Beyond the bravado
Yes, we know breast is best, but also, best you know a few things first. Sam Wilson tells...
(Tammy Gardner)
I believe in breastfeeding. Not only because of its clear and repeatedly proven physical benefits, but also because I'm well aware of the fact that, not to believe in breastfeeding, will incur peer wrath beyond my cowardly imaginings.

I will, however, stick my neck out long enough to point out a few things about those early days of breastfeeding that I think aren't emphasised enough. Not that they should turn you off breastfeeding (for, repeat after me, breastfeeding is fabulous)... just that, well, it helps to know what you're in for.

Womb clench
I don't know how else to describe it, but it gave me the fright of my life when my first nipper clamped down on my nipple and my womb responded like a fist getting ready to sock him one.

I had heard that your just-post-pregnancy hormones respond to your child's suckling with a jolt of oxytocin, aimed at shrinking your womb down to a believable size again...

I just didn't expect it to feel so precisely like a contraction. (Which is silly, because that's exactly what it is.) I also didn’t expect it to be that, er, messy. What shrinks in size, must be losing something, right? Yup.

You may want to slap in an extra surfboard those first few times you are breastfeeding on your couch.

It's &#!@$^$% sore
But only for the first few days, and apparently not for everyone. I personally experienced a short, sharp pain as my breasts released milk for the first four or five days.

Complaining and swearing bitterly at my partner helped a lot, I found. As did more breastfeeding. I think this pain is downplayed as people don't want new mothers to be frightened off breastfeeding.

Not expecting it was the bit that almost turned me off. Tender nipples and swollen breasts are also obviously a right pain. Nipple cream, cabbage leaves, hot showers and (again) swearing at the partner all help… as does knowing it takes just a few weeks to earn your membership to the "whip-out-the-boob-on-a-whim brigade".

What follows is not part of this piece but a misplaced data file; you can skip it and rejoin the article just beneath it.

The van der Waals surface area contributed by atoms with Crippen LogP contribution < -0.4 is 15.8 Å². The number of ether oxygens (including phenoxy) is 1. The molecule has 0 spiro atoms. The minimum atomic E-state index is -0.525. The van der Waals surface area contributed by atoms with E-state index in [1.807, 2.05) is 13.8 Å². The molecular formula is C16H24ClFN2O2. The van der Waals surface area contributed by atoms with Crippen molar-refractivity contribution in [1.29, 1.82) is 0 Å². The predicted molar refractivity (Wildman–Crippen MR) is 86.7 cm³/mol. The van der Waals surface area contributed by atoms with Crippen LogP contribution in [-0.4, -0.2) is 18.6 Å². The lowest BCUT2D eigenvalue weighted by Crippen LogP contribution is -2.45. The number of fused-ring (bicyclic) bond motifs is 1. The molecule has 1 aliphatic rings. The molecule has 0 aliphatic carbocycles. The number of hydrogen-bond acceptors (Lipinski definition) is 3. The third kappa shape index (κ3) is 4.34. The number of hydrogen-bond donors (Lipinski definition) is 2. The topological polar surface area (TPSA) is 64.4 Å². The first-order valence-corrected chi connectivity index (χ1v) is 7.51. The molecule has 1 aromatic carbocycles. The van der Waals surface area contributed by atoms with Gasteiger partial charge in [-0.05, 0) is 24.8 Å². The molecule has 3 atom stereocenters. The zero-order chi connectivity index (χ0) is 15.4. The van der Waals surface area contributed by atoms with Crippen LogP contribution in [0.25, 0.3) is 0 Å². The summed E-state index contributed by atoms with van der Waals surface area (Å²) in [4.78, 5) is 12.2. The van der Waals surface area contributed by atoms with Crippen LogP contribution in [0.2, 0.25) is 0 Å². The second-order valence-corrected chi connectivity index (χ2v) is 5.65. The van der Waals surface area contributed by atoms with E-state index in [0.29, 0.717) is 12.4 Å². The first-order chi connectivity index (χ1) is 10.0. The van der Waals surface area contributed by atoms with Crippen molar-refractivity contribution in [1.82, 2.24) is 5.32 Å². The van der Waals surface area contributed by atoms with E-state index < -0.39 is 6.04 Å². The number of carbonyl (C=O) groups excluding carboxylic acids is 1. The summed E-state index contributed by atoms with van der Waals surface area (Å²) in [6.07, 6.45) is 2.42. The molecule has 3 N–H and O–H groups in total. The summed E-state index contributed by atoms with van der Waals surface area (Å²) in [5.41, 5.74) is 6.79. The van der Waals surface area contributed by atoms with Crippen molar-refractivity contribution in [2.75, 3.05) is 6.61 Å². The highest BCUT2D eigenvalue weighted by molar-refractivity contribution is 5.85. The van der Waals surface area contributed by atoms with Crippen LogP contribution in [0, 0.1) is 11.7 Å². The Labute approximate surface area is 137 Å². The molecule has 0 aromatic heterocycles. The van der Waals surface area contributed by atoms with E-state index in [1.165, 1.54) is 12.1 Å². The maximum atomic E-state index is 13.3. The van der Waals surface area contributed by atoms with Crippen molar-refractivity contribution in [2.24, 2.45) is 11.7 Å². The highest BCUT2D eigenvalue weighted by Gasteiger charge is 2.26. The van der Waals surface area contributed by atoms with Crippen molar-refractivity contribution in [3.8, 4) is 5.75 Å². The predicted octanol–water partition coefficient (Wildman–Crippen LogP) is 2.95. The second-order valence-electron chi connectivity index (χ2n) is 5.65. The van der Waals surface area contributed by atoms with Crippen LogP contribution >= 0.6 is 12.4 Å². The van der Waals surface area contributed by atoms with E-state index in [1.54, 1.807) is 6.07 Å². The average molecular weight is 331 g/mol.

Instant thirst
This is how it works: you settle yourself and your infant into your favourite feeding chair.

You get the baby attached. At the very moment the milk starts flowing and you transform into a feeding unit that shouldn’t be moved for at least 20 minutes, your body starts screaming, "Hey! I want water! Now!"

You will not be thirsty walking to the chair, but you will be extremely thirsty as soon as you can’t get up. Trust me. Get the water at the ready.

The need to read
While you are getting the water, pick up an easy-to-read paperback. Better yet, leave it permanently by the feeding chair.

Because, while it can be heart-warmingly fabulous to gaze down at your suckling offspring, there will be times when you are tired, aching or just plain bored. A flippity-flip book is a great distraction.

To bond or not to bond...
...which brings me to my final point. From the moment you fall pregnant, you will start hearing about the wonderful experience that is breastfeeding.

They will draw charts for you in ante-natal class. The pros and pros will be outlined for you, in baby books, magazines and in conversation.

It is, however, worth tucking away this little nugget of knowledge into your feeding bra. Not everyone feels that way about breastfeeding. While you might find it the single most satisfying relationship stage of your life, you may not.

Either way, and almost all reactions in between, are pretty normal. So while you sit there... book and water at the ready, with one arm wrapped around your baby's body and the other thoughtfully tousling those infant locks, remind yourself that whatever you feel is probably OK. Right. Neck back in.

How do you feel about breastfeeding? Is Sam right on the money or way off base?

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